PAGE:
OBJECTIVE: To assess changes and deficits in language and auditory exposures consequent to preterm birth and NICU stay compared with exposures in utero among typically developing fetuses.
STUDY DESIGN: We analyzed over 23,000 hours of auditory exposure data in a cohort study of 27 typically-developing fetuses and 24 preterm infants. Extrauterine exposures for fetuses were captured by having pregnant women wear 24-hr audio recording devices. For preterm infants, recording devices were placed in the infant's crib. Multilevel linear regressions were conducted to test for group differences and effects of infant sex, maternal education, and mother's occupation. A linear mixed-effects model was used to test for an effect of speaker gender.
RESULTS: Fetuses were exposed to an estimated 2.6±1.8 hr/day of nearby, predominantly female language, nearly five times greater than 32±12 min/day estimated for preterm infants (p<0.001). Preterm infants had greater daily exposure to electronic sounds (5.1±2.5 vs. 1.3±0.6 hr; p<0.001) and noise (4.4±2.1 vs. 2.9±2.8 hr; p<0.05), with 4.7±3.9 hr/day of silence. Language and extrauterine sound exposure for fetuses showed a marked day/night cyclical pattern, with low exposure during nighttime hours, but preterm infants' exposures showed significantly less change across the 24-hr cycle (p<0.001). Maternal occupation requiring frequent communication predicted greater language exposure (p<0.05).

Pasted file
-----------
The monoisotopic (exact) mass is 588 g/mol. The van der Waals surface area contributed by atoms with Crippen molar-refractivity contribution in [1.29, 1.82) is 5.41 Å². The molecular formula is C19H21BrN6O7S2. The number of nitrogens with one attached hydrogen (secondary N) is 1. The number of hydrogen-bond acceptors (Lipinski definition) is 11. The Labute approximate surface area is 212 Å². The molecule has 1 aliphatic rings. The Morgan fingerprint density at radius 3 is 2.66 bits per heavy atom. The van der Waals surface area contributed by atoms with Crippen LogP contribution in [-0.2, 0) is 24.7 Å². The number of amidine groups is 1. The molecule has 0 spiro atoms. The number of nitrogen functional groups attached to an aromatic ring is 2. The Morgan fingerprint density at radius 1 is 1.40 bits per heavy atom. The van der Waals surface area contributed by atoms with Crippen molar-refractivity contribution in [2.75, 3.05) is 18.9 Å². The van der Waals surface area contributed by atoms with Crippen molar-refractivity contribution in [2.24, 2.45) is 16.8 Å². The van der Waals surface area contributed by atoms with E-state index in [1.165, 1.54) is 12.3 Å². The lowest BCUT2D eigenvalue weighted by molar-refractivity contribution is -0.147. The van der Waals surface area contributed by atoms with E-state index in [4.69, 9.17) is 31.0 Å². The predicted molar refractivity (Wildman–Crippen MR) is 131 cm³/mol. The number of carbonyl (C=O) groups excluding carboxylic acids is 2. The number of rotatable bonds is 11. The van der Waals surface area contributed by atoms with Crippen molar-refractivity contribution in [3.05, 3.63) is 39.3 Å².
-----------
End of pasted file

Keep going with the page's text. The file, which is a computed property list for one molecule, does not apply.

CONCLUSIONS: Our findings provide the first comparison of preterm infant auditory exposures to typically-developing fetuses. Some preterm infants may incur deficits of over 150 hours of language exposure over the preterm period. Given known effects of prenatal/preterm language exposure on neurobehavioral outcomes, this magnitude of deficit is alarming.
|Original language||English (US)|
|Journal||The Journal of Pediatrics|
|State||E-pub ahead of print - Jan 31 2023|
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Study compares third-trimester sound exposures in fetuses, premature infants
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